The Ubiquitin-Proteasome System in Metazoan Embryogenesis Much of our understanding about the genetic regulation of development centers around gene regulatory networks that drive different transcriptional cascades with temporal and spatial specificity. Proteolysis through the ubiquitin-proteasome system (UPS) has emerged as an essential layer of regulation to remove specific signaling molecules and transcriptional regulators at specific stages of development to ensure proper progression of developmental events. Using C. elegans embryogenesis as a model, we will take a novel multidisciplinary approach to systematically and rapidly elucidate the in vivo functions of the UPS in Metazoan development. We have identified ~50 conserved, embryonic lethal genes that are required for UPS substrate specificity. In addition, we have developed novel technologies to automatically track every cell at every minute through embryogenesis, and will further develop methods to systematically assay the behaviors of every cell based on quantitative measurements of cell division, fate marker expression and cell movement. Using these technologies, our genetic and phenotypic analysis will define the specific developmental contexts and processes that these ~50 conserved genes regulate at single-cell resolution. We will then take a systems biology approach to construct a predicted interaction network of these genes with key developmental regulators and pathways based on phenotypic similarity, and integrate this developmental network with the large existing human gene interaction network based on sequence orthology. In doing so, we will build an extensive gene network that connects UPS genes and their interactors to specific developmental processes and their underlying regulatory pathways. This network will therefore be particularly useful in guiding future studies of how the UPS regulates human development and disease. Finally, we will conduct an in depth study on how the UPS controls the balance between self renewal and differentiation in the early C. elegans embryo, a novel and unexpected aspect of C. elegans development revealed in our pilot studies of the UPS.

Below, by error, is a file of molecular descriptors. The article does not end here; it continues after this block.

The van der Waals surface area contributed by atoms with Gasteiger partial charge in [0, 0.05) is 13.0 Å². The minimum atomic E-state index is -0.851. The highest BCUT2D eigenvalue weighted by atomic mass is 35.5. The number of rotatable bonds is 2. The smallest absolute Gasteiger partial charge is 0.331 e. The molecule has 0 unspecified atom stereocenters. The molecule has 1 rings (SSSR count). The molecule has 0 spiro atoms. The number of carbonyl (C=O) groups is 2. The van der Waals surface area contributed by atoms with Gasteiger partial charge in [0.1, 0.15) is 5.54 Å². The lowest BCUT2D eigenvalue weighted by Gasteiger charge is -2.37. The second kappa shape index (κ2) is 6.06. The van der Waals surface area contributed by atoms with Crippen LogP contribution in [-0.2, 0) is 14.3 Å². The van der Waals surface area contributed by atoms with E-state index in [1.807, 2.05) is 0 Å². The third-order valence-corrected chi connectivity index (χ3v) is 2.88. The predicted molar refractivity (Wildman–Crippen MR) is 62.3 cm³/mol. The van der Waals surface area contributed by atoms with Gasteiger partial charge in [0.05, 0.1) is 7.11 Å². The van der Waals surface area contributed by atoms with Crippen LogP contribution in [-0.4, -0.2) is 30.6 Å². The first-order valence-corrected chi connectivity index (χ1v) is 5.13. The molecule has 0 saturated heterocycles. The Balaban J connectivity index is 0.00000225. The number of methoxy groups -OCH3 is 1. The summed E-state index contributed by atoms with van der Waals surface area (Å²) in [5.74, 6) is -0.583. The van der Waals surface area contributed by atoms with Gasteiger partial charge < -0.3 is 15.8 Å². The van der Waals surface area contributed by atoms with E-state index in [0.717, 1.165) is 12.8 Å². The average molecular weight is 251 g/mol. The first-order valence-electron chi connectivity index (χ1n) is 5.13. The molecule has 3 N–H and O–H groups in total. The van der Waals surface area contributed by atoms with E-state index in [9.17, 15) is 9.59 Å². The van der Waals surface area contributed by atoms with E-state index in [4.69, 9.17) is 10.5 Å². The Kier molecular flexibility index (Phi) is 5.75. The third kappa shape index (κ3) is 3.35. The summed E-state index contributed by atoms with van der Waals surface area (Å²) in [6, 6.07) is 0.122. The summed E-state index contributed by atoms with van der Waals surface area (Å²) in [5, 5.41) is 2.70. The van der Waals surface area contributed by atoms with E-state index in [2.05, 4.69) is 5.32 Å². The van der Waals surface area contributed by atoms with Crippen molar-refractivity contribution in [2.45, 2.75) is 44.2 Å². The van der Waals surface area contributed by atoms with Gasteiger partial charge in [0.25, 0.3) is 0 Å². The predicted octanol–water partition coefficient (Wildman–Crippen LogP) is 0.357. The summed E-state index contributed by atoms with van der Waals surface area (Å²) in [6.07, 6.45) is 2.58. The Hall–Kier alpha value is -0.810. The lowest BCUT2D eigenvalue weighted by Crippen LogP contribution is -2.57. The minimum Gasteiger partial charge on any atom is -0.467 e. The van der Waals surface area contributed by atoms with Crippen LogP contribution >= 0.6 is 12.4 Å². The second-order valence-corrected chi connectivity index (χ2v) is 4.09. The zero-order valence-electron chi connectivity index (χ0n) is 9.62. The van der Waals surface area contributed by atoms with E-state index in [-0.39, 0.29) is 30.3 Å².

Public Health Relevance

The Ubiquitin Proteasome System is a complex regulatory network in cells. Using a Systems Biology strategy and a multidisciplinary approach involving live microscopy, genetics and computational sciences, we will link these key regulators to developmental processes and human pathology, such as over proliferation in cancer.

Agency
National Institute of Health (NIH)
Institute
National Institute of General Medical Sciences (NIGMS)
Type
Research Project (R01)
Project #
5R01GM097576-02
Application #
8303404
Study Section
Development - 1 Study Section (DEV1)
Program Officer
Gindhart, Joseph G
Project Start
2011-08-01
Project End
2016-07-31
Budget Start
2012-08-01
Budget End
2013-07-31
Support Year
2
Fiscal Year
2012
Total Cost
$347,510
Indirect Cost
$157,510
Name
Sloan-Kettering Institute for Cancer Research
Department
Type
DUNS #
064931884
City
New York
State
NY
Country
United States
Zip Code
10065
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